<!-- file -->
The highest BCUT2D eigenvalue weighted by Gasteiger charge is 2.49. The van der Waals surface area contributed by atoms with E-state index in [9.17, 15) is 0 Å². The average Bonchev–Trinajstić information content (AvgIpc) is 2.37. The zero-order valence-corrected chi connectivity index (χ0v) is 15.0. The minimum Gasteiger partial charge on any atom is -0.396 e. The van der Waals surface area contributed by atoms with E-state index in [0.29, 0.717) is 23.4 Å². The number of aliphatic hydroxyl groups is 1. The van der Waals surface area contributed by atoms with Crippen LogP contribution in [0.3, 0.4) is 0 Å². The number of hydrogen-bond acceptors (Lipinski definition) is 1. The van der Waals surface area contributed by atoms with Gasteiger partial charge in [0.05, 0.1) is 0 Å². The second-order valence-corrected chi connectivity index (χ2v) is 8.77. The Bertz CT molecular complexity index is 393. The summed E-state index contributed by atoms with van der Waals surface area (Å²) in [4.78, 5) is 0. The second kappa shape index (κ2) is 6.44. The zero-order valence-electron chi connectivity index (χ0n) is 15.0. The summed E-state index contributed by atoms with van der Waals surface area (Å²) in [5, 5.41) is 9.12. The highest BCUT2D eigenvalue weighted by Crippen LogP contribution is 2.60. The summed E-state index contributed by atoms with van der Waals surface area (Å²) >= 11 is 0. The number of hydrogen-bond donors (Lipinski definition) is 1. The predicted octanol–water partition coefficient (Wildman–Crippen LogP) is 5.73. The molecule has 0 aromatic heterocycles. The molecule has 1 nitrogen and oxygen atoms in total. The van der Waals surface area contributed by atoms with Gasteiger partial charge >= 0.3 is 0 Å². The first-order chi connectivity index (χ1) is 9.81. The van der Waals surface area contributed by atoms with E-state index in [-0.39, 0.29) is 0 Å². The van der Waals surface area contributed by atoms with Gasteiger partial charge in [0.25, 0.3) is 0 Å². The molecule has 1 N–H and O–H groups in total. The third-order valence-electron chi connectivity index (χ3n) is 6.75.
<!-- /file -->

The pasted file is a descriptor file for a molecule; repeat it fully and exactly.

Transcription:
The highest BCUT2D eigenvalue weighted by Gasteiger charge is 2.49. The van der Waals surface area contributed by atoms with E-state index in [9.17, 15) is 0 Å². The average Bonchev–Trinajstić information content (AvgIpc) is 2.37. The zero-order valence-corrected chi connectivity index (χ0v) is 15.0. The minimum Gasteiger partial charge on any atom is -0.396 e. The van der Waals surface area contributed by atoms with E-state index in [0.29, 0.717) is 23.4 Å². The number of aliphatic hydroxyl groups is 1. The van der Waals surface area contributed by atoms with Crippen LogP contribution in [0.3, 0.4) is 0 Å². The number of hydrogen-bond acceptors (Lipinski definition) is 1. The van der Waals surface area contributed by atoms with Gasteiger partial charge in [0.05, 0.1) is 0 Å². The second-order valence-corrected chi connectivity index (χ2v) is 8.77. The Bertz CT molecular complexity index is 393. The summed E-state index contributed by atoms with van der Waals surface area (Å²) in [4.78, 5) is 0. The second kappa shape index (κ2) is 6.44. The zero-order valence-electron chi connectivity index (χ0n) is 15.0. The summed E-state index contributed by atoms with van der Waals surface area (Å²) in [5, 5.41) is 9.12. The highest BCUT2D eigenvalue weighted by Crippen LogP contribution is 2.60. The summed E-state index contributed by atoms with van der Waals surface area (Å²) >= 11 is 0. The number of hydrogen-bond donors (Lipinski definition) is 1. The predicted octanol–water partition coefficient (Wildman–Crippen LogP) is 5.73. The molecule has 0 aromatic heterocycles. The molecule has 1 nitrogen and oxygen atoms in total. The van der Waals surface area contributed by atoms with Gasteiger partial charge >= 0.3 is 0 Å². The first-order chi connectivity index (χ1) is 9.81. The van der Waals surface area contributed by atoms with E-state index in [-0.39, 0.29) is 0 Å². The van der Waals surface area contributed by atoms with Gasteiger partial charge in [0.25, 0.3) is 0 Å². The molecule has 1 N–H and O–H groups in total. The third-order valence-electron chi connectivity index (χ3n) is 6.75.